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Parents Are Netflixing More Than Parenting

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“Binge-watching” Netflix is a guilty pleasure for most adults, but a new analysis has found that parents spend twice as much time watching the popular streaming service than they do bonding with their children.

According to a new analysis from the Streaming Observer, an independent news site that covers streaming video and entertainment, the average Netflix user now spends 1 hour and 11 minutes (71 minutes) each day streaming on the service. That adds up to over 434 hours – or 18 full days – spent streaming on Netflix each year.

How did the Streaming Observer reach this figure? When the company announced that it’s users streamed 140 million hours of content each day late last year, there were 117.58 million subscribers. Just by doing simple math and dividing 140 million hours of content watched each day by 117.58 million subscribers, the result is on average each user spends 1 hour and 11 minutes streaming on the service daily.

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The two studies above have suggested families spend anywhere between 34 and 37 minutes free from distractions of quality time (when they “feel they actually bond” together and catch up without gadgets, per the Streaming Observer analysis.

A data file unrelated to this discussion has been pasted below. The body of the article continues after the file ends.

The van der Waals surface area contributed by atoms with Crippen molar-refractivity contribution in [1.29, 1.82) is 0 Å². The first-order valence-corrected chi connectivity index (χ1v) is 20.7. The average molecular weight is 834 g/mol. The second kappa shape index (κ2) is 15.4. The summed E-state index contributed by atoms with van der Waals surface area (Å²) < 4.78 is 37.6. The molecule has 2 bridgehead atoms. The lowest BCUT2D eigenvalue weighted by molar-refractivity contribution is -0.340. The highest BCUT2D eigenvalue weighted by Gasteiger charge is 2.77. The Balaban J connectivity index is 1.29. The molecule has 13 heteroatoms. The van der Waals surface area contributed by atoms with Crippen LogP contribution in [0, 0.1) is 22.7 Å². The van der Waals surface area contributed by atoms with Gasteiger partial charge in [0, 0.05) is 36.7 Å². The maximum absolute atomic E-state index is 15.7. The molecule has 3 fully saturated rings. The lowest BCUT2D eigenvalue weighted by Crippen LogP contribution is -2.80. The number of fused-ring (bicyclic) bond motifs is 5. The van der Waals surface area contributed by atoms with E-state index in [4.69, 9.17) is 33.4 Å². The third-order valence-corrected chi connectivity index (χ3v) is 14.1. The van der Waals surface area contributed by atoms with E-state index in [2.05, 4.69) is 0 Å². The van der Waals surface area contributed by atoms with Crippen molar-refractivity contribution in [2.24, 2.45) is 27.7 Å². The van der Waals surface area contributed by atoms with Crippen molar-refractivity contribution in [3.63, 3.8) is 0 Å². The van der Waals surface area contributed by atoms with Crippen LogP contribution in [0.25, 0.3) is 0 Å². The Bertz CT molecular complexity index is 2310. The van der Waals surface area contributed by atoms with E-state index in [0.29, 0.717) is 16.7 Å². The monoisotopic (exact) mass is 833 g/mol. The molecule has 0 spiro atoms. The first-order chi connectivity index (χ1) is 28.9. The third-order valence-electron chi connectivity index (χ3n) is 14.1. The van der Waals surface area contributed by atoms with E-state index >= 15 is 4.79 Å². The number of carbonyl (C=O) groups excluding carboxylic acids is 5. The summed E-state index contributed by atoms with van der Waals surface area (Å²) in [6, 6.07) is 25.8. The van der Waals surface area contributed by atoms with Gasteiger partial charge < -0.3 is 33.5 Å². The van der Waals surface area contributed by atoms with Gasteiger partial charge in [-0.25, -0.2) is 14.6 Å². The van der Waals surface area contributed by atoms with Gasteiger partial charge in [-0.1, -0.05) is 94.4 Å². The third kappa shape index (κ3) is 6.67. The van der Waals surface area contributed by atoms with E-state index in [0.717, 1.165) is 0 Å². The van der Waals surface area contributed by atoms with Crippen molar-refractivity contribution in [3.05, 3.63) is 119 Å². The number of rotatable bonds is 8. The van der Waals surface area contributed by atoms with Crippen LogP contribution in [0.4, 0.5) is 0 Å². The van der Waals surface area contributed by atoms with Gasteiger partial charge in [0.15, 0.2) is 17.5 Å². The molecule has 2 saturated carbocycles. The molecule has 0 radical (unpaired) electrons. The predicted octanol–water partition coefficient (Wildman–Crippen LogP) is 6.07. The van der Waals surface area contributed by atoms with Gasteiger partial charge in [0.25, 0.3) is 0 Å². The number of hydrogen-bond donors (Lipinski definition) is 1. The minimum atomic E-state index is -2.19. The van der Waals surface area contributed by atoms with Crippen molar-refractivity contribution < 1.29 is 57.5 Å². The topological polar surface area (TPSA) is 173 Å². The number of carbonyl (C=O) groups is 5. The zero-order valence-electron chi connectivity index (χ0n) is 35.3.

Editor-in-chief of the Streaming Observer, Chris Brantner averaged the time families actually hang out together to the average of 35.5 minutes per day.

“That means the typical subscriber spends about half as much quality time with their family as they do with Netflix,” writes Brantner.

Drawing from the most recent Bureau of Labor Statistics’ American Time Use Survey, Brantner found people spend close to the same amount of time each day watching Netflix as they do reading (16.8 minutes),  exercising (17.4 minutes), and socializing with friends (39 minutes) combined.

“Gone are the days of watching a show at a certain time and waiting a week for the next episode,” Brantner told Moneyish. “Netflix drops an entire season at a time and autoplays episodes after one finishes. It’s a recipe for time-sucking addiction.”

There are some caveats to this report, however. The 117.58 million subscribers that Neflix has on the books does not account for multiple people sharing one account by logging on with someone else’s password, nor does it count how many people could be watching per screen. For example, is there one person in any given sample room, or 20?

“Netflix is by far the giant of the streaming industry, with the most subscribers by far,” Brantner explained. “Netflix is so popular that it’s become one of those names that is synonymous with the product. Like people saying they want a Coke when they may mean another type of soft drink. People even use ‘Netflix’ as a verb.”

Don’t forget Hulu, Amazon Prime and other services such as YouTube. Lots of people switch back and forth between different services. If they are not entertained by one, they simply move to the next. Also, what about those who have no children? Are they logging into Netflix more often and watching longer than people who do have children?